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Discussion Starter #1
Can anyone help me with how to adjust the idle speed on my 2016 Nissan NV200 Combi please?
 

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I think it's done by your ECU - the engine's electronic brain if you like. What's your idle at? If you think it's high you might have a (vacuum) leak on the inlet side somewhere so the ECU is having to compensate - check all your hoses are connected/not leaking.
 

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It's UK so 99% will be diesel - very few jdm imports (or US) here. I did say look for leaks inc vacuum, forgetting that unlike petrol there wont be the typical vacuum leak I would be looking for with petrol. I don't know how diesels regulate their air intake? so maybe EGR or something? Still hoses to check first. Some Nissans and Toyotas I recall in the past would automatically raise the idle if accessories were being used, I guess to keep the alternator output up to prevent battery drain - maybe something's been left on to make it want to idle higher.
 

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It's UK so 99% will be diesel - very few jdm imports (or US) here. I did say look for leaks inc vacuum, forgetting that unlike petrol there wont be the typical vacuum leak I would be looking for with petrol. I don't know how diesels regulate their air intake? so maybe EGR or something? Still hoses to check first. Some Nissans and Toyotas I recall in the past would automatically raise the idle if accessories were being used, I guess to keep the alternator output up to prevent battery drain - maybe something's been left on to make it want to idle higher.
Yes it is a UK diesel model idling at around 1100rpm which feels a little fast but not a big deal at the moment.
 

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Yes it is a UK diesel model idling at around 1100rpm which feels a little fast but not a big deal at the moment.
Yeah that is a little high - my owners booklet says it should be 850. Have you checked for any codes?

I guess running the aircon might raise it?
 

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Yeah that is a little high - my owners booklet says it should be 850. Have you checked for any codes?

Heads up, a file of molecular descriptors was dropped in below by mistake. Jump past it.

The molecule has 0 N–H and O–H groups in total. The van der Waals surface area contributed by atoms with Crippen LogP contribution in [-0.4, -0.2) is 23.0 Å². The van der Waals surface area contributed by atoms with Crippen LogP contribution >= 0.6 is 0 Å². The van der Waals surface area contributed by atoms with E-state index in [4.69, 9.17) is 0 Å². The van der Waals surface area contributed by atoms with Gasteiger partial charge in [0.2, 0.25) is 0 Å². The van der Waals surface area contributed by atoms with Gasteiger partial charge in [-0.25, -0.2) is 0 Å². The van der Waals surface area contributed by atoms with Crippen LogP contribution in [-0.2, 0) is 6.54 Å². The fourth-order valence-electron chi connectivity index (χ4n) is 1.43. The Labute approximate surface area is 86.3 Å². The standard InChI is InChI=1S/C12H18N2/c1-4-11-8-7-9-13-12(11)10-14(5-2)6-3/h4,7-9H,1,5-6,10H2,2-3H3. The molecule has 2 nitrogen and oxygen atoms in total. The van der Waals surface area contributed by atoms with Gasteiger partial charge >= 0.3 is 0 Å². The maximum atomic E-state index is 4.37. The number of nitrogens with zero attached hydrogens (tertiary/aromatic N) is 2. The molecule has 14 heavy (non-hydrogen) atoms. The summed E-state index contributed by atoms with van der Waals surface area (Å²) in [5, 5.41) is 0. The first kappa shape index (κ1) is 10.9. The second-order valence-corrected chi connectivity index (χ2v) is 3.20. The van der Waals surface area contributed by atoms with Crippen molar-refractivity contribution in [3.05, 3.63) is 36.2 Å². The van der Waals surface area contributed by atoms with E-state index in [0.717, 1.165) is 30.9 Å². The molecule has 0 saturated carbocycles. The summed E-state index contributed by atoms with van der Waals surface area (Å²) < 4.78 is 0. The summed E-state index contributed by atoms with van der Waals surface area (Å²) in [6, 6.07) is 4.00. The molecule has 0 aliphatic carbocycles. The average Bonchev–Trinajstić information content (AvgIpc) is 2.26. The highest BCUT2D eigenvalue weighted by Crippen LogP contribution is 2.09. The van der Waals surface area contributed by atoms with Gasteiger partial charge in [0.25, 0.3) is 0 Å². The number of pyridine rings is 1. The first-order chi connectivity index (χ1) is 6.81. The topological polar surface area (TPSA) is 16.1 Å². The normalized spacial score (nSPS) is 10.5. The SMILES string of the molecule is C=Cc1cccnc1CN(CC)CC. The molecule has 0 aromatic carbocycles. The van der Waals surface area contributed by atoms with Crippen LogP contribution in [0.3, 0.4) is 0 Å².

I guess running the aircon might raise it?
I wouldn't have a clue how to check for codes, as I've been running a 1993 vehicle for the last 16 years. They weren't computerised back then and were easy to work on.
Yes, 850rpm does sound a bit more nearer the mark - about the same as my previous vehicle.
 

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I wouldn't have a clue how to check for codes, as I've been running a 1993 vehicle for the last 16 years. They weren't computerised back then and were easy to work on.
Yes, 850rpm does sound a bit more nearer the mark - about the same as my previous vehicle.
I know what you mean, but, about 10 years ago my son had a rough running vw polo so unable to find fault I bought a cheap code reader off ebay which helped point me in the right direction. It was less than a tenner, and I've used it on every car I've had since. Just for engine codes tho - I just read codes (write them down) google what they might mean, fix what I think, then delete the codes - not failed me yet. On some cars I just accept that it records certain codes (like glow plug relay code on my NV - starts and runs fine with it) My reader's a model u480 but there are tonnes out there.
Disclaimer - some people say they can knacker ECUs so CAUTION. Min'e been OK - I only use it to read and delete the codes, if I haven't fixed it they come back - I don't use it for 'live' monitoring of parameters, which might be where problems start. Every car in the EU since late 1990s I believe has an ODB socket. It's behind the 'card holder' panel under the driver's cup holder on the UK NV. For example, on a petrol car it'll tell you which cylinder is mis-firing so you know which HT lead to wiggle or plug to swap to see if the fault moves with it.